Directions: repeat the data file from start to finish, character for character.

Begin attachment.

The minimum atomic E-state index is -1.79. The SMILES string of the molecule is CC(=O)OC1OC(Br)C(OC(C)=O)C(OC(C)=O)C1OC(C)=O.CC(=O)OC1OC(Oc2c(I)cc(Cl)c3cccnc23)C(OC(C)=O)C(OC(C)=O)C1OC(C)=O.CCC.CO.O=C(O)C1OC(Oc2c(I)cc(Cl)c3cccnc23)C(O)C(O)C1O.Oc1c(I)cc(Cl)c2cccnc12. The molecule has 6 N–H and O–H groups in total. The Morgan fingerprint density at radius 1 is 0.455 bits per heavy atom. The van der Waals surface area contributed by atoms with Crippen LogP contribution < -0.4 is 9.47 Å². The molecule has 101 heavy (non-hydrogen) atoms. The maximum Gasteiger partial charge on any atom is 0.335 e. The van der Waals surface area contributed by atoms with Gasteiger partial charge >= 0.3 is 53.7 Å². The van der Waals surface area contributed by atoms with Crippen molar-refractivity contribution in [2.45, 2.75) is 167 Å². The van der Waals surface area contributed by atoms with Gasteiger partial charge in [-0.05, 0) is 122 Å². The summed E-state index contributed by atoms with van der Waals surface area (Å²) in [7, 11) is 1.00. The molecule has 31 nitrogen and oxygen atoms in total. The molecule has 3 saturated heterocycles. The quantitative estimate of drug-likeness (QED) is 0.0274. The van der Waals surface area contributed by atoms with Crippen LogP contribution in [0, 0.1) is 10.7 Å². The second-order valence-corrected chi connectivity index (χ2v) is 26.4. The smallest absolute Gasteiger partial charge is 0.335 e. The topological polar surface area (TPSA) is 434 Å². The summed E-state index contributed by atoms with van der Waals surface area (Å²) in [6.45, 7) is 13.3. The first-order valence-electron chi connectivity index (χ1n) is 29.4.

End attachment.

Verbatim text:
The minimum atomic E-state index is -1.79. The SMILES string of the molecule is CC(=O)OC1OC(Br)C(OC(C)=O)C(OC(C)=O)C1OC(C)=O.CC(=O)OC1OC(Oc2c(I)cc(Cl)c3cccnc23)C(OC(C)=O)C(OC(C)=O)C1OC(C)=O.CCC.CO.O=C(O)C1OC(Oc2c(I)cc(Cl)c3cccnc23)C(O)C(O)C1O.Oc1c(I)cc(Cl)c2cccnc12. The molecule has 6 N–H and O–H groups in total. The Morgan fingerprint density at radius 1 is 0.455 bits per heavy atom. The van der Waals surface area contributed by atoms with Crippen LogP contribution < -0.4 is 9.47 Å². The molecule has 101 heavy (non-hydrogen) atoms. The maximum Gasteiger partial charge on any atom is 0.335 e. The van der Waals surface area contributed by atoms with Gasteiger partial charge >= 0.3 is 53.7 Å². The van der Waals surface area contributed by atoms with Crippen molar-refractivity contribution in [2.45, 2.75) is 167 Å². The van der Waals surface area contributed by atoms with Gasteiger partial charge in [-0.05, 0) is 122 Å². The summed E-state index contributed by atoms with van der Waals surface area (Å²) in [7, 11) is 1.00. The molecule has 31 nitrogen and oxygen atoms in total. The molecule has 3 saturated heterocycles. The quantitative estimate of drug-likeness (QED) is 0.0274. The van der Waals surface area contributed by atoms with Crippen LogP contribution in [0, 0.1) is 10.7 Å². The second-order valence-corrected chi connectivity index (χ2v) is 26.4. The smallest absolute Gasteiger partial charge is 0.335 e. The topological polar surface area (TPSA) is 434 Å². The summed E-state index contributed by atoms with van der Waals surface area (Å²) in [6.45, 7) is 13.3. The first-order valence-electron chi connectivity index (χ1n) is 29.4.